Susan B. Anthony Birthplace Museum

susan-b-anthony-birthplace-museumThe Susan B. Anthony Birthplace Museum in Adams, Massachusetts is a historic house museum committed to preserving the birthplace and raising awareness about Susan B. Anthony. In 2017 they partnered with The History List to make selected items available online. Browse the collection and you'll find a "Votes for Women" pin and a "Jailed For Freedom" Replica Pin in support of the women's suffrage movement.

The History of The Susan B. Anthony Birthplace Museum

This rural, Federal-style home was the birthplace and childhood home of Susan Brownell Anthony, an advocate for temperance and the rights of women. She was born in 1820 and lived in the house until the age of seven. She later returned here several times throughout her life. Anthony’s family had a long tradition in the Quaker Society of Friends, and she was raised to value the precepts of society, humility, simplicity, and in particular, equality. Anthony received a broad education and undoubtedly incorporated the instruction she received in this rural home into her later career. 

As an adult, Anthony went on to be educated as a teacher in Philadelphia and taught in various schools from 1835 to 1860, earning 1/3 of the salary paid to her male cohorts. Frustrated by the restrictions placed on her because of her gender, Anthony moved to her family’s home in New York in 1849. There, she became an associate of Fredrick Douglass and William Lloyd Garrison, leaders in the anti-slavery movement before the Civil War. Already an advocate of temperance and a good friend of Elizabeth Cady Stanton, she also endorsed rights for women and in 1869 helped found the National Woman’s Suffrage Association. Anthony cast a ballot in the 1872 presidential election and was arrested and fined $100 by a judge who directed the jury to find her guilty. She refused to pay, but because the judgment was never enforced, she could not appeal to the Supreme Court.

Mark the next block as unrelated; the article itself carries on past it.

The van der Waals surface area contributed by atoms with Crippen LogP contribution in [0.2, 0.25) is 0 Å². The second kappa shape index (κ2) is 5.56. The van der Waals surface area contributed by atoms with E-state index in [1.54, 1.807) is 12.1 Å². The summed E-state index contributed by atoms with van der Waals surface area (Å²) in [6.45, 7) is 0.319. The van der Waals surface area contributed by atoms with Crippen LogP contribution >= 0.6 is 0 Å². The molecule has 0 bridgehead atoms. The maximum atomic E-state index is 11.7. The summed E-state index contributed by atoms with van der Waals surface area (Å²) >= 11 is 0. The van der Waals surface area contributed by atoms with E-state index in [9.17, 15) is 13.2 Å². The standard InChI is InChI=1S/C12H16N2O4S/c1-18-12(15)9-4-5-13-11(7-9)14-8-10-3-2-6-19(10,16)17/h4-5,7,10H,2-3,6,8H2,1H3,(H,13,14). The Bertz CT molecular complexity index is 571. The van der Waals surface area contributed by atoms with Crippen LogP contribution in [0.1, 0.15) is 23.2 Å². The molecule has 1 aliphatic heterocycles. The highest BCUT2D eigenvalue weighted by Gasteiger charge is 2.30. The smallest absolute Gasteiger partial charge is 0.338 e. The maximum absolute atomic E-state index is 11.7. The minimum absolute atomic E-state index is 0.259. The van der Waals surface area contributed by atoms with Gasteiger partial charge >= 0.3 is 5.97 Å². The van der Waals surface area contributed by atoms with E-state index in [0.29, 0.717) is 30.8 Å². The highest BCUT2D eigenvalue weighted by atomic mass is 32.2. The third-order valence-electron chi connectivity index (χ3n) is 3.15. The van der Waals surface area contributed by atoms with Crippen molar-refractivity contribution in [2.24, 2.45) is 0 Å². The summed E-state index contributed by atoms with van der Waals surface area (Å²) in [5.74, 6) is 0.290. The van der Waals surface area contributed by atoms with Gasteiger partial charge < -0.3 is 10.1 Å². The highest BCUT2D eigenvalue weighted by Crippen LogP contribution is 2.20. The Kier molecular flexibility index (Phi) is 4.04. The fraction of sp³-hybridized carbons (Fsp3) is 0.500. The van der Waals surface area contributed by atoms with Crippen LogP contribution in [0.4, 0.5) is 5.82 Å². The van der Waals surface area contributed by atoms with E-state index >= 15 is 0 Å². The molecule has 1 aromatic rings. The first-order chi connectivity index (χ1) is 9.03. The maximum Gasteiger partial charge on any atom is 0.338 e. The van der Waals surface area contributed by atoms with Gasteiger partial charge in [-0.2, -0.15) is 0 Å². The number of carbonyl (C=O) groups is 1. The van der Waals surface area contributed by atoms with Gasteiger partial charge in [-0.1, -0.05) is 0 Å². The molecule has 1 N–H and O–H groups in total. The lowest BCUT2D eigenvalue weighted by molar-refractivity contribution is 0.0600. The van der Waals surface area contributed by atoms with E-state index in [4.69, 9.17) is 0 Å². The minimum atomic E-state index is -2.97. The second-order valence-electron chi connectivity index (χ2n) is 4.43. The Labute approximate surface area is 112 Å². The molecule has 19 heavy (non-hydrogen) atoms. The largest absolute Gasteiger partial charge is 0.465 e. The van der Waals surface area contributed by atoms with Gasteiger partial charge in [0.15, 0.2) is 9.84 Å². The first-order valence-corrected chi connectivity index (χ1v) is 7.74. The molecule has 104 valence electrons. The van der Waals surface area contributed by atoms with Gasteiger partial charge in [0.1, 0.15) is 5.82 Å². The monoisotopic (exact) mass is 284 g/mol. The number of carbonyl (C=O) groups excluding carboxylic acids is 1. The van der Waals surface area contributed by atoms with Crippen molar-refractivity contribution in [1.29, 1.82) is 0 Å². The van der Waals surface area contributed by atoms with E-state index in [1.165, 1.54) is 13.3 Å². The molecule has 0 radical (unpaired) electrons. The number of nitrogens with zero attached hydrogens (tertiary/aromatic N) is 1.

In 1892, she became the National Woman’s Suffrage Association’s president. Susan B. Anthony did not live to see women get the right to vote, for she died in 1906, 13 years before the 19th amendment was passed.

RENOVATION & RESTORATION

The restoration and renovation of the SBA Birthplace began in 2006 and continued through the summer of 2009.


During that time much of the original was revealed and renewed. The lath walls, which Daniel had constructed, were seen as having been nailed to the studs in right angles in an “accordion style” leaving space between each strip. The 1817 plaster had been applied in scratch coats of 3/4” -7/8” thick and consisted of lime, sand, water, and horsehair. The final coat was gypsum and lime. Layers of flooring were removed to reach the original white pine planks. Restoration included painting floors and walls in multiple shades of green that were revealed through paint analysis. The original foundation timber, frame and floors were a gift to Daniel from his father, Humphrey. You can see the shiplap boards that form the floor from the cellar. Those windows needing replacement were constructed to simulate the original six. The siding, of which 65% is original, was returned to its target or first coat color, Bennington tan.

Today, the Susan B. Anthony Birthplace Museum, Inc. is a not-for-profit corporation, dedicated to preserving the birthplace and raising public awareness of the wide-ranging legacy of the great social reformer, Susan B. Anthony, who was a pioneering feminist and suffragist as well as a noteworthy figure in the abolitionist, opposition to Restellism (opposition to abortion), and temperance movements of the 19th century.

As part of its mission, the Museum highlights the familial and regional influences which shaped Ms. Anthony’s early life, by displaying the textiles and furnishings of that period, as well as the literature and other memorabilia associated with her later career.

You'll find more information about the Museum at their 
site and on their page on The History List.